Renting Privately

Often renting a home in the private sector is seen as having many drawbacks: 'it is insecure', 'it is expensive', and 'you're paying someone else's mortgage' are a few people tell us.

Also while 3.8 million households rent privately in England, more than rent from Councils and housing associations, it is the stories about a few bad landlords and poor conditions that make the news.

In reality a tenancy in the private sector will often give you more choice of property types and areas than social housing or buying a home on a limited budget, and can offer you a long term settled home (or, if you are finding your feet after leaving the Forces, it can offer you a short term, flexible option while you make longer term plans).

It is often also the quickest way to find a home.

How secure is a private tenancy?

Your security will depend on the type of tenancy you have.

The most common form of tenancy in the private rented sector is an Assured Shorthold Tenancy. Generally if you are renting a self-contained home that you do not share, or you are in accommodation that you share with other people but not the landlord, then this is the type of tenancy you will have.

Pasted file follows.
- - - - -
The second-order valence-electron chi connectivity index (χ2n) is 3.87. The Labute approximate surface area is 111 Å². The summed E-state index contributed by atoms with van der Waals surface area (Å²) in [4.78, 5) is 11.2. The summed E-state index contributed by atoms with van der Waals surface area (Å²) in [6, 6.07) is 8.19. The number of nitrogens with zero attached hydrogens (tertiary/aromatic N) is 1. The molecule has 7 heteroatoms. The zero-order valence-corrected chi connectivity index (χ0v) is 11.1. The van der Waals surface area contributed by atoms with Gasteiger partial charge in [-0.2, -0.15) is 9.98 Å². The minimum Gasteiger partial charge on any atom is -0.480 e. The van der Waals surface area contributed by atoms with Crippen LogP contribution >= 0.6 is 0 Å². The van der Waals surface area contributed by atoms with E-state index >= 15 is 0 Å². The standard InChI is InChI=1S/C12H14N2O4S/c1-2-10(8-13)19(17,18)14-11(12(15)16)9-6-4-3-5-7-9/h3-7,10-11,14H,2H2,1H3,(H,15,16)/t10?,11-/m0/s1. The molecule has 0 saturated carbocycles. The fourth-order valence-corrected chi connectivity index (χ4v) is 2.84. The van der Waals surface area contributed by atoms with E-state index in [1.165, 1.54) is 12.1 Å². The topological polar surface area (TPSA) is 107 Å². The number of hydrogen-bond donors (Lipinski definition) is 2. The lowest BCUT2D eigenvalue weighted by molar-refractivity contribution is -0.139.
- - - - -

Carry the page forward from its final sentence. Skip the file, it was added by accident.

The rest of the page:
An Assured Shorthold Tenancy is a tenancy that gives you a legal right to live in your accommodation for a period of time. Your tenancy might be for a set period such as twelve months (known as a fixed-term tenancy) or it might roll on month-to-month basis (known as a periodic tenancy).

Your tenancy will continue until it is ended properly - either by you or by your landlord. This can happen in one of three ways:

  • you and your landlord agreeing to end the tenancy (known as surrender)
  • you serving a valid notice
  • your landlord taking action to evict you

If your landlord is ending the tenancy then the correct notice must be given to you and ultimately a Court order would be needed to evict you. Notice, unless you have breached the terms of your tenancy, will usually be two months, and even after that if you do not leave a Court Order would be required.

Although tenancies can be for fixed terms our experience is that family homes are often available for long periods and the fact that the initial term is a set time should not put you off. Talk to landlords about their intentions: if they are in it for the long term a family who stays for a long time, pays the rent and looks after the property is better than lots of changes and potentially loss of rent when the property is empty.

For single people looking for accommodation renting a room can be a quicker, and cheaper, way of finding somewhere to live. If you rent a room sharing with other tenants it is likely you will have an Assured Shorthold Tenancy.